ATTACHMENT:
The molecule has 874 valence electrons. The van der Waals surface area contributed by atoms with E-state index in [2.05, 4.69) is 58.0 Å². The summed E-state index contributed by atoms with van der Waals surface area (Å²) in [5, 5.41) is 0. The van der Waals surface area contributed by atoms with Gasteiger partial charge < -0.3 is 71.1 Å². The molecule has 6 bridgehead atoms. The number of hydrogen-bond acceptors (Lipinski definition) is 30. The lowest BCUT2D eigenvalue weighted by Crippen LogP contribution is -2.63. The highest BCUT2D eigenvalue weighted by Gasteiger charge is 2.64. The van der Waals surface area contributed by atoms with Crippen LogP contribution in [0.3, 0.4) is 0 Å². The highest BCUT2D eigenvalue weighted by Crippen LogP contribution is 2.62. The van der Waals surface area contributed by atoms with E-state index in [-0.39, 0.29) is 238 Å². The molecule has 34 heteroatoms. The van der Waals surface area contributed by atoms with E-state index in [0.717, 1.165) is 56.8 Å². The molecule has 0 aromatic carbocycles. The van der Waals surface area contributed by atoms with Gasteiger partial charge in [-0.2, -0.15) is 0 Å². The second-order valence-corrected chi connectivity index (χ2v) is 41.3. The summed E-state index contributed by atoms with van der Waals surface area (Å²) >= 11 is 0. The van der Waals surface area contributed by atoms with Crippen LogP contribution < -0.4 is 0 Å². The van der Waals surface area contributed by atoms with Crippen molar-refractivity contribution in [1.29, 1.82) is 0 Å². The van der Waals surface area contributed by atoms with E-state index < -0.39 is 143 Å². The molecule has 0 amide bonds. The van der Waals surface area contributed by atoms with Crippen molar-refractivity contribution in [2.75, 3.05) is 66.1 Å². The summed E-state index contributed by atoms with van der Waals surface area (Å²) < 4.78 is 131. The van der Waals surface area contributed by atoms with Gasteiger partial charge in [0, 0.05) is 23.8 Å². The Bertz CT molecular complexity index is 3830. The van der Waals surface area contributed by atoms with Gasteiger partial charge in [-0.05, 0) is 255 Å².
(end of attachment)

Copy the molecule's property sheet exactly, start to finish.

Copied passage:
The molecule has 874 valence electrons. The van der Waals surface area contributed by atoms with E-state index in [2.05, 4.69) is 58.0 Å². The summed E-state index contributed by atoms with van der Waals surface area (Å²) in [5, 5.41) is 0. The van der Waals surface area contributed by atoms with Gasteiger partial charge < -0.3 is 71.1 Å². The molecule has 6 bridgehead atoms. The number of hydrogen-bond acceptors (Lipinski definition) is 30. The lowest BCUT2D eigenvalue weighted by Crippen LogP contribution is -2.63. The highest BCUT2D eigenvalue weighted by Gasteiger charge is 2.64. The van der Waals surface area contributed by atoms with Crippen LogP contribution in [0.3, 0.4) is 0 Å². The highest BCUT2D eigenvalue weighted by Crippen LogP contribution is 2.62. The van der Waals surface area contributed by atoms with E-state index in [-0.39, 0.29) is 238 Å². The molecule has 34 heteroatoms. The van der Waals surface area contributed by atoms with E-state index in [0.717, 1.165) is 56.8 Å². The molecule has 0 aromatic carbocycles. The van der Waals surface area contributed by atoms with Gasteiger partial charge in [-0.2, -0.15) is 0 Å². The second-order valence-corrected chi connectivity index (χ2v) is 41.3. The summed E-state index contributed by atoms with van der Waals surface area (Å²) >= 11 is 0. The van der Waals surface area contributed by atoms with Crippen LogP contribution < -0.4 is 0 Å². The van der Waals surface area contributed by atoms with Crippen molar-refractivity contribution in [1.29, 1.82) is 0 Å². The van der Waals surface area contributed by atoms with E-state index < -0.39 is 143 Å². The molecule has 0 amide bonds. The van der Waals surface area contributed by atoms with Crippen molar-refractivity contribution in [2.75, 3.05) is 66.1 Å². The summed E-state index contributed by atoms with van der Waals surface area (Å²) < 4.78 is 131. The van der Waals surface area contributed by atoms with Gasteiger partial charge in [0, 0.05) is 23.8 Å². The Bertz CT molecular complexity index is 3830. The van der Waals surface area contributed by atoms with Gasteiger partial charge in [-0.05, 0) is 255 Å².